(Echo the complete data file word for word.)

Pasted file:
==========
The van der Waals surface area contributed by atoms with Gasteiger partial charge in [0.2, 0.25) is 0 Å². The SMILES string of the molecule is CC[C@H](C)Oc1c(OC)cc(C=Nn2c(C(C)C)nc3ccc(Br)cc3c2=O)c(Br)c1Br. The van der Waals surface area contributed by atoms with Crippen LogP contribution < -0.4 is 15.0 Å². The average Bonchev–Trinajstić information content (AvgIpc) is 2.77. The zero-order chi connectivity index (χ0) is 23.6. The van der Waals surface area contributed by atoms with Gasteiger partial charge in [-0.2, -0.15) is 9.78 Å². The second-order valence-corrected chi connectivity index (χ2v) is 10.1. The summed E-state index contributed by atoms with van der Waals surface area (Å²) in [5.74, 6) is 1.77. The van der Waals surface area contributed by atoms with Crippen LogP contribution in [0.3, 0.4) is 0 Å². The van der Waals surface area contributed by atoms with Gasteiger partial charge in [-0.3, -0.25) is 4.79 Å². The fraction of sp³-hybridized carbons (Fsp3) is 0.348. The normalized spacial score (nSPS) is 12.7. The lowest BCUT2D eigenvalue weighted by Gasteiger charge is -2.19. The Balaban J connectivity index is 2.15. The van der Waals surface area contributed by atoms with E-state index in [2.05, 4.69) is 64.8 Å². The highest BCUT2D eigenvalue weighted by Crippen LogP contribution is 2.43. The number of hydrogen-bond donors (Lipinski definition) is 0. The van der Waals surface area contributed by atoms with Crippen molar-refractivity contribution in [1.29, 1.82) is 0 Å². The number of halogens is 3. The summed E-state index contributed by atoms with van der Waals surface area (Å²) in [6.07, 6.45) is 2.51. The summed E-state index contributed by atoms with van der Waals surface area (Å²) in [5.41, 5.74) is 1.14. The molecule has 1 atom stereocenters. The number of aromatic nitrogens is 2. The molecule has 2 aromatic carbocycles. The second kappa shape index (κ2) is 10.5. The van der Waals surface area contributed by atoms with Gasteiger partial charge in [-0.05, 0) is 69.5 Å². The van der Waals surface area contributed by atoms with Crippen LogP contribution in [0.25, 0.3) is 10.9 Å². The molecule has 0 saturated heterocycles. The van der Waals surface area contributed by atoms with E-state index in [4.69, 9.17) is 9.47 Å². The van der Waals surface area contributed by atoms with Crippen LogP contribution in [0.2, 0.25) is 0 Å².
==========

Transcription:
The van der Waals surface area contributed by atoms with Gasteiger partial charge in [0.2, 0.25) is 0 Å². The SMILES string of the molecule is CC[C@H](C)Oc1c(OC)cc(C=Nn2c(C(C)C)nc3ccc(Br)cc3c2=O)c(Br)c1Br. The van der Waals surface area contributed by atoms with Crippen LogP contribution < -0.4 is 15.0 Å². The average Bonchev–Trinajstić information content (AvgIpc) is 2.77. The zero-order chi connectivity index (χ0) is 23.6. The van der Waals surface area contributed by atoms with Gasteiger partial charge in [-0.2, -0.15) is 9.78 Å². The second-order valence-corrected chi connectivity index (χ2v) is 10.1. The summed E-state index contributed by atoms with van der Waals surface area (Å²) in [5.74, 6) is 1.77. The van der Waals surface area contributed by atoms with Crippen LogP contribution in [0.3, 0.4) is 0 Å². The van der Waals surface area contributed by atoms with Gasteiger partial charge in [-0.3, -0.25) is 4.79 Å². The fraction of sp³-hybridized carbons (Fsp3) is 0.348. The normalized spacial score (nSPS) is 12.7. The lowest BCUT2D eigenvalue weighted by Gasteiger charge is -2.19. The Balaban J connectivity index is 2.15. The van der Waals surface area contributed by atoms with E-state index in [2.05, 4.69) is 64.8 Å². The highest BCUT2D eigenvalue weighted by Crippen LogP contribution is 2.43. The number of hydrogen-bond donors (Lipinski definition) is 0. The van der Waals surface area contributed by atoms with Crippen molar-refractivity contribution in [1.29, 1.82) is 0 Å². The number of halogens is 3. The summed E-state index contributed by atoms with van der Waals surface area (Å²) in [6.07, 6.45) is 2.51. The summed E-state index contributed by atoms with van der Waals surface area (Å²) in [5.41, 5.74) is 1.14. The molecule has 1 atom stereocenters. The number of aromatic nitrogens is 2. The molecule has 2 aromatic carbocycles. The second kappa shape index (κ2) is 10.5. The van der Waals surface area contributed by atoms with Gasteiger partial charge in [-0.05, 0) is 69.5 Å². The van der Waals surface area contributed by atoms with Crippen LogP contribution in [0.25, 0.3) is 10.9 Å². The molecule has 0 saturated heterocycles. The van der Waals surface area contributed by atoms with E-state index in [4.69, 9.17) is 9.47 Å². The van der Waals surface area contributed by atoms with Crippen LogP contribution in [0.2, 0.25) is 0 Å².